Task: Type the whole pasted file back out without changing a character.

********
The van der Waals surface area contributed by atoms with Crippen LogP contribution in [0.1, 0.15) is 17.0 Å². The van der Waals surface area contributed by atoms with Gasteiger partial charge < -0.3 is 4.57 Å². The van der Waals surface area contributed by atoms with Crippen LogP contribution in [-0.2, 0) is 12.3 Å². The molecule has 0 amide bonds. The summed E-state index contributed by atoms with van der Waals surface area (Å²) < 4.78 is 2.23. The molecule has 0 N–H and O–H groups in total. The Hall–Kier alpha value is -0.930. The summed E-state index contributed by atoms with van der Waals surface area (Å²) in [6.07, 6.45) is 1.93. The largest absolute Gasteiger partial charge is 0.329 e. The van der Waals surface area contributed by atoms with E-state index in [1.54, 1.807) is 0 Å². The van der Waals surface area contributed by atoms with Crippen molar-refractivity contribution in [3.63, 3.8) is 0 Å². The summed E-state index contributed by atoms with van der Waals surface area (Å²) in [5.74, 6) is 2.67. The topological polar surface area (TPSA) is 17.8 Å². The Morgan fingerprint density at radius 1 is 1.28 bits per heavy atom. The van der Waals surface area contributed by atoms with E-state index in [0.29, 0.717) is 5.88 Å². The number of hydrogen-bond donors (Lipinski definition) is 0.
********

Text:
The van der Waals surface area contributed by atoms with Crippen LogP contribution in [0.1, 0.15) is 17.0 Å². The van der Waals surface area contributed by atoms with Gasteiger partial charge < -0.3 is 4.57 Å². The van der Waals surface area contributed by atoms with Crippen LogP contribution in [-0.2, 0) is 12.3 Å². The molecule has 0 amide bonds. The summed E-state index contributed by atoms with van der Waals surface area (Å²) < 4.78 is 2.23. The molecule has 0 N–H and O–H groups in total. The Hall–Kier alpha value is -0.930. The summed E-state index contributed by atoms with van der Waals surface area (Å²) in [6.07, 6.45) is 1.93. The largest absolute Gasteiger partial charge is 0.329 e. The van der Waals surface area contributed by atoms with E-state index in [1.54, 1.807) is 0 Å². The van der Waals surface area contributed by atoms with Crippen molar-refractivity contribution in [3.63, 3.8) is 0 Å². The summed E-state index contributed by atoms with van der Waals surface area (Å²) in [5.74, 6) is 2.67. The topological polar surface area (TPSA) is 17.8 Å². The Morgan fingerprint density at radius 1 is 1.28 bits per heavy atom. The van der Waals surface area contributed by atoms with E-state index in [0.29, 0.717) is 5.88 Å². The number of hydrogen-bond donors (Lipinski definition) is 0.